Modi has been helped by the lack of stature of the opposition leaders. I suspect he smiles every time he thinks of Rahul Gandhi. The young Gandhi – Rahul is 47, but still a toddler compared to the doddering dotards of Indian politics – is a shy, graceful man who is almost too nice to be in politics. He is also, despite much coaching and recent efforts to revamp his image, not the sharpest kid on the block.
While a new face of the party, he is also the old face of the party, and has no new vision to offer the country. He lashes out at Modi for all the right reasons, but all he promises is a return to the Congress of old, and he often defends even the disastrous economic policies of his grandmother, Indira. That Congress mindset kept India poor for decades, and it was partly a backlash to that that brought Modi to power. Gandhi does not seem to understand this, and so his party flounders.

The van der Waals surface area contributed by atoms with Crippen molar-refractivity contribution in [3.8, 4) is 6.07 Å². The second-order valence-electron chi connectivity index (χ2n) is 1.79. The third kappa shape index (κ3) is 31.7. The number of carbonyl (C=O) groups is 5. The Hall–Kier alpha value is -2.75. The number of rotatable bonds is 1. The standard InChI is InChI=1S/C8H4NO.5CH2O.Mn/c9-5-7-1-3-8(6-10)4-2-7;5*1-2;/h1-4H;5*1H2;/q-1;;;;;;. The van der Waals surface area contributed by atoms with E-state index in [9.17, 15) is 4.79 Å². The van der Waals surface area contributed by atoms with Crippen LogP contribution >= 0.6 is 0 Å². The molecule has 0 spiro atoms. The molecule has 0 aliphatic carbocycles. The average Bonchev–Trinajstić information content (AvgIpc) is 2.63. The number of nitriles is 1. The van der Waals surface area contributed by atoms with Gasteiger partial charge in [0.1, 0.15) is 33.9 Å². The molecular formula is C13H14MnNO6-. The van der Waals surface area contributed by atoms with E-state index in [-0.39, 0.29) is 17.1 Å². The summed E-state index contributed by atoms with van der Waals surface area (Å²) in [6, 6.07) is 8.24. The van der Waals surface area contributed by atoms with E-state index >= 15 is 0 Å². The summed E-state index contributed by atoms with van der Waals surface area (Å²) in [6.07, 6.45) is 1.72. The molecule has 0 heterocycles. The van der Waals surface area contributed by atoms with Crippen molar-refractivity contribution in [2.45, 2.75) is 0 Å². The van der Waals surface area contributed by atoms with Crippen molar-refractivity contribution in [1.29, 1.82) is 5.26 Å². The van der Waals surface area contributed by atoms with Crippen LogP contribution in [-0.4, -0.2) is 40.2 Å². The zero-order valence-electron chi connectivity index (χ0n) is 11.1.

But just as Gandhi is a gift to Modi, Modi is a gift to Gandhi. Young Rahul lacks the charisma or vision or political skill to become prime minister on his own, but he may yet get there because someone else might beat Modi for him. That someone else is Modi himself.
I predict that the 2019 elections will be decided entirely by Modi. There will be a fight between a positive vote for him and a negative vote against him. If the negative wins, then by default someone else will take charge. Despite the comic posturing of various regional leaders, it will probably be Gandhi. Lucky lad.